the holoshooting table

The idea can still be so good, the optical equipment still so high quality, if the shooting table for a hologram recording does not meet the stability requirements, then there is no chance of success.

My first recording table from the year 1980 consisted of a solid assembled box in the internal dimensions 2000 * 1000 * 500 mm (LBH). On the concrete or screed floor, I had positioned 4 large hollow blocks at each corner of the table construction, above each a carpet tile of appropriate size and the entire construction of an MDF chipboard of 2000 * 1000 mm size. On this chipboard 4 large old car tires were distributed as vibration damper. Again a layer of carpet tiles and then finally the wooden box, so that the total height was about 110 cm, to ensure a comfortable working height.
The bottom and insides of the wooden box were now carefully lined with a strong building foil. Subsequently, the box was filled with quartz sand to make the whole construction even more massive.

My first helium neon laser of 1 milliwatt power was sufficient for the small film format 6 * 5 cm.
Laser, mirrors and optics were largely vibration-free at appropriate
mounts are placed in the quartz sand according to the system. So the first hologram moved closer.

This design of this shooting table is an absolute „low-cost“ variant, which protects the wallet excellently and quite good and larger holograms with appropriate laser power allows.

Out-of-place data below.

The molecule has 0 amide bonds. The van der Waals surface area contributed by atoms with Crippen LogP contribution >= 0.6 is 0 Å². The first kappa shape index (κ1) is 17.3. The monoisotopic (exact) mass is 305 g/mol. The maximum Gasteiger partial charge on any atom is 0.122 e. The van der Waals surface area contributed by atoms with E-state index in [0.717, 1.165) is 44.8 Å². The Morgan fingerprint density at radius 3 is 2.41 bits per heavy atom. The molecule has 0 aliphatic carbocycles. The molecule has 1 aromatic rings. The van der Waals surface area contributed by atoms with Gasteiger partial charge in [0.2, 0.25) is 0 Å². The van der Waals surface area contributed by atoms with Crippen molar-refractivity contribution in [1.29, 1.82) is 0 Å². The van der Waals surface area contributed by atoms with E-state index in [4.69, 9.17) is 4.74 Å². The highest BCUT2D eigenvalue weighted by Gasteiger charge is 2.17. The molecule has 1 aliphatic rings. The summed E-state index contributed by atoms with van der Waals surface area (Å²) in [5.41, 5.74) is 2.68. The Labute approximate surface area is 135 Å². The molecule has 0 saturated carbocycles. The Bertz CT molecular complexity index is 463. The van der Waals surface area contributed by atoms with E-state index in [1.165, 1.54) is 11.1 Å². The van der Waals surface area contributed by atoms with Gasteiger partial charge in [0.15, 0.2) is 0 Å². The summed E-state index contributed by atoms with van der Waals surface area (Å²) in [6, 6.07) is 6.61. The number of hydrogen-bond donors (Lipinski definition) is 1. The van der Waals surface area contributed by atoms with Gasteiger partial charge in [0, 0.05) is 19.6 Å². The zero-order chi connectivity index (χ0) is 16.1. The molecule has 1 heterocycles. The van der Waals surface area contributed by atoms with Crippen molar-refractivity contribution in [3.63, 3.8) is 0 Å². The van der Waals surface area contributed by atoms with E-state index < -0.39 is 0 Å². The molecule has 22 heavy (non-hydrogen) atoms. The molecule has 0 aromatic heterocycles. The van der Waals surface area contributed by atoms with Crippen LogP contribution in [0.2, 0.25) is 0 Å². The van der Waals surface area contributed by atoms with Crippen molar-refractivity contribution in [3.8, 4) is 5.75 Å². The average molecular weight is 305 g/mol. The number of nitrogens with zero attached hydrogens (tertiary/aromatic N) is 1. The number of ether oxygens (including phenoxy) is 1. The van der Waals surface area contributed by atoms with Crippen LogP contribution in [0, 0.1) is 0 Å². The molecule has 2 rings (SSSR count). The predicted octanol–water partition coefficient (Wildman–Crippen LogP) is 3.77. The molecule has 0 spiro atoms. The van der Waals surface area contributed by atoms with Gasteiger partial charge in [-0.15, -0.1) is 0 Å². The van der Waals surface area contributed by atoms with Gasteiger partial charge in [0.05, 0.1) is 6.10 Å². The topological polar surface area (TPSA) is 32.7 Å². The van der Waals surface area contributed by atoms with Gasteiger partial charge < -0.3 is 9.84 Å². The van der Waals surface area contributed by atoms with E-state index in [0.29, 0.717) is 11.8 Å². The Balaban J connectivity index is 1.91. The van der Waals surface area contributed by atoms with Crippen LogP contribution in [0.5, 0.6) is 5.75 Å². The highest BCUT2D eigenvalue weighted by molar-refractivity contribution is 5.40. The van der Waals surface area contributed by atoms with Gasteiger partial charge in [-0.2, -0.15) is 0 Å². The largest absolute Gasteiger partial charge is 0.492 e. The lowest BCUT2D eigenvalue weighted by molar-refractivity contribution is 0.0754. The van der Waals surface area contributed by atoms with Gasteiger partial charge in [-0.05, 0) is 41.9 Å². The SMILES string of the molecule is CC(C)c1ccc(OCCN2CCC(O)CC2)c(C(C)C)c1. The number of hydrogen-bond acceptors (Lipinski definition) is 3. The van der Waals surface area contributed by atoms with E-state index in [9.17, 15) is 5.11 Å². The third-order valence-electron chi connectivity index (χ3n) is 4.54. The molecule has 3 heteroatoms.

The disadvantage of this construction is the actual incompatibility between precision optics and quartz sand. You have to be very clean and careful to work if you do not want to permanently damage the optics through the quartz sand.

My table today has only the dimensions with the construct of more than 30 years in common. It is no longer quartz sand, but more than 40 solid building blocks, embedded in a wooden construction of 2000 * 1000 * 200 mm (LHB) and covered by a 3 mm thick steel plate as actual work surface. This table stands on four tubulars connected by a tube, which can be filled with air and the table can raise or lower as desired. The entire system is caught by the base of an old massive bench, the contents of which are still filled with heavy tools. The weight of the whole table with substructure is about half a ton.
This table construction has only advantages:
It is absolutely sturdy and the steel working surface is great for working with magnetic components that promise far more stability than sand-based optics.

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